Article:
Q&A: Creating a Github for storytelling

The landscape of Colorado journalism surely appears bleak to those on the outside. Let’s be honest, it’s not that different for many on the inside.

The fall of the Rocky Mountain News and the demise of CU’s journalism school are the most resonating local examples (deserved or not) of a profession in despair. But journalist-driven technological innovation is beginning to peek out from the rubble. Not surprisingly, it’s emerging from nontraditional ranks. From people like Boulder resident Jordan Wirfs-Brock.

A data curator for the Piton Foundation and an alum of CU’s graduate journalism program, Wirfs-Brock pitched an idea—a platform that “frees stories from the constraints of the article”—in the international MoJo (Mozilla + Journalism) News Technology Partnership earlier this year. The Infinite Story was selected as one of 60 winners among more than 300 entries. After four weeks in a “news-lab,” the 60 were whittled to 20, and their creators, Wirfs-Brock included, landed in Berlin last week for the MoJo hackfest, where they either hacked their own projects further or collaborated on a fellow challenge winner’s. Wirfs-Brock chose the latter, but it’s not the end of The Infinite Story.

Fresh off her trip to Germany, she shared her experience, future plans, and advice with Tekhne:

Tekhne: Take us briefly through your inspiration for The Infinite Story?

Jordan Wirfs-Brock: I started with the question: How can we turn a news story or article into something deeper and more engaging? I was intrigued by how, in the reporting and research process, I often end up with 10 times as much material as can actually make it into the story. I wanted to come up with some way to expose that material so that a reader can interact with it. From that rough concept, I began sketching out scenarios: Who would be using this and how? That gave me the insight I needed to refine the idea. … Ultimately, The Infinite Story could be a tool for helping news consumers become news creators.

Tekhne: Where is The Infinite Story now?

Wirfs-Brock: Right now I’m at the difficult phase where it’s time to go from idea to implementation. For me, as someone who has experience as a storyteller but not a programmer, coming up with the idea was the easy part. Turning it into a working project will be difficult. To do that, I’ll need to partner with developers.

Tekhne: Have you sought other means of funding and/or incubation? Do you plan to?

Wirfs-Brock: I haven’t thought about funding yet. For me, the business side of things is even more daunting than the technical side. The Knight-Mozilla partnership has shown how fruitful putting journalists and technologists together in the same room can be. Maybe the next step would be extending the partnership to include business people.

Tekhne: Have you faced any challenges as a female in the tech realm? How did you overcome them?

Wirfs-Brock: My mom is actually a software engineer, and growing up I watched her interact with a male-dominated industry. She never seemed phased by it, which has been a great source of inspiration to me.

At the hackfest in Berlin, the gender breakdown was lopsided with five women and 15 men. There, I always felt comfortable and welcome. But there was the question in my mind, “Did they pick me just because I’m a woman?”

Tekhne: Is there a specific organization or outlet you’d like to see launch The Infinite Story locally?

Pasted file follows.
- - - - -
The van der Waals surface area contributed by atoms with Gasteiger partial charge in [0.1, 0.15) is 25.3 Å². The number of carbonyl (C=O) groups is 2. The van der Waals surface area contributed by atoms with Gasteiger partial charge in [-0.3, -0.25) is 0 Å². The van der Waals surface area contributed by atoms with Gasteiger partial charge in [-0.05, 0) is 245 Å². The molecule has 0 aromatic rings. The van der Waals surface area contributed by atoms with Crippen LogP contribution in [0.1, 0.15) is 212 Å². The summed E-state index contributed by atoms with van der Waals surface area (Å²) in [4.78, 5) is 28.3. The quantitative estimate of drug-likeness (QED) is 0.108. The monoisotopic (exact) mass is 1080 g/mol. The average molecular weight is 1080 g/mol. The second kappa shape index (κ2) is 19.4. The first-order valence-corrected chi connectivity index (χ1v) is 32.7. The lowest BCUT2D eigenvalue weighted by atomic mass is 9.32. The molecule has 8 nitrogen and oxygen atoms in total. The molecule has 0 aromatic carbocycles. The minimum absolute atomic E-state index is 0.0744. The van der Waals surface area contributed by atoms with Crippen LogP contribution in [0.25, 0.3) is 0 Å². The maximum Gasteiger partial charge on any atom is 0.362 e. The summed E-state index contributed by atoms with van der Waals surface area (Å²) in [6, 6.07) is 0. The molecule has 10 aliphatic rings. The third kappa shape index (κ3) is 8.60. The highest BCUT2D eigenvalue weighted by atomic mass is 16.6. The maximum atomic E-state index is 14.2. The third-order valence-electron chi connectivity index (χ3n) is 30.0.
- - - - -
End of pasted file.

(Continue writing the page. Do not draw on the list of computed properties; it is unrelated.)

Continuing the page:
Wirfs-Brock: I would love to see it used by anyone who is releasing quality, longform journalism. My favorite stories to read are the ones that pull me into a world and immerse me. The Infinite Story is a way of pulling you in even deeper. I’ve always been a huge fan of High Country News because they are great at storytelling. It’d be interesting to see how they could put The Infinite Story to use. Likewise, I think it would be a great fit for investigative news, which often has tons of primary documents and data sets, so I’d love to see I-News use The Infinite Story.

Tekhne: Back in April, NewsCloud, which received Knight Foundation funding in 2009, lamented some of the barriers to partnering with traditional news organizations. Any thoughts on how “legacy” outlets can better implement innovative tools and partners?

Wirfs-Brock: That’s a tough one. I think newsrooms are not accustomed to the idea of failure. They are very good at getting things right on the first try. But with innovative technologies and partnerships, the nature of the game is that things will fail. You have to fail fast, learn, and try again. Some newsrooms, like The New York Times and The Boston Globe, have their own innovation labs that are designed to do just that. But I think even without the luxury of an in-house test-bed, newsrooms can still get better at thinking like innovators and startups.

Tekhne: What advice do you have for other local journos who have ideas for newsroom innovations?

Wirfs-Brock: I think it’s like taking on any project—it seems daunting at first, so you just have to start small. Just start doing it. … Start making a small piece, and by doing that you’ll learn new skills and, more important, you’ll learn what you don’t know. Don’t be afraid to make mistakes. Not doing anything at all is scarier than doing something that isn’t perfect. Find people you can ask for help and support.

At the hackfest we had the catch phrase “stop yammering, start hammering.” For me, that’s hard, because I love the “yammer” phase. I love thinking about what these tools could do and how they could be applied. But what I realized is that, when you start the “hammer” phase, you learn so much about the idea itself that you could never know just from the hypothetical brainstorming phase. Prototype, prototype, prototype, even if it’s just a sketch.

[note color="#C3DAE3"]This story was originally published on Oct. 2, 2011.[/note]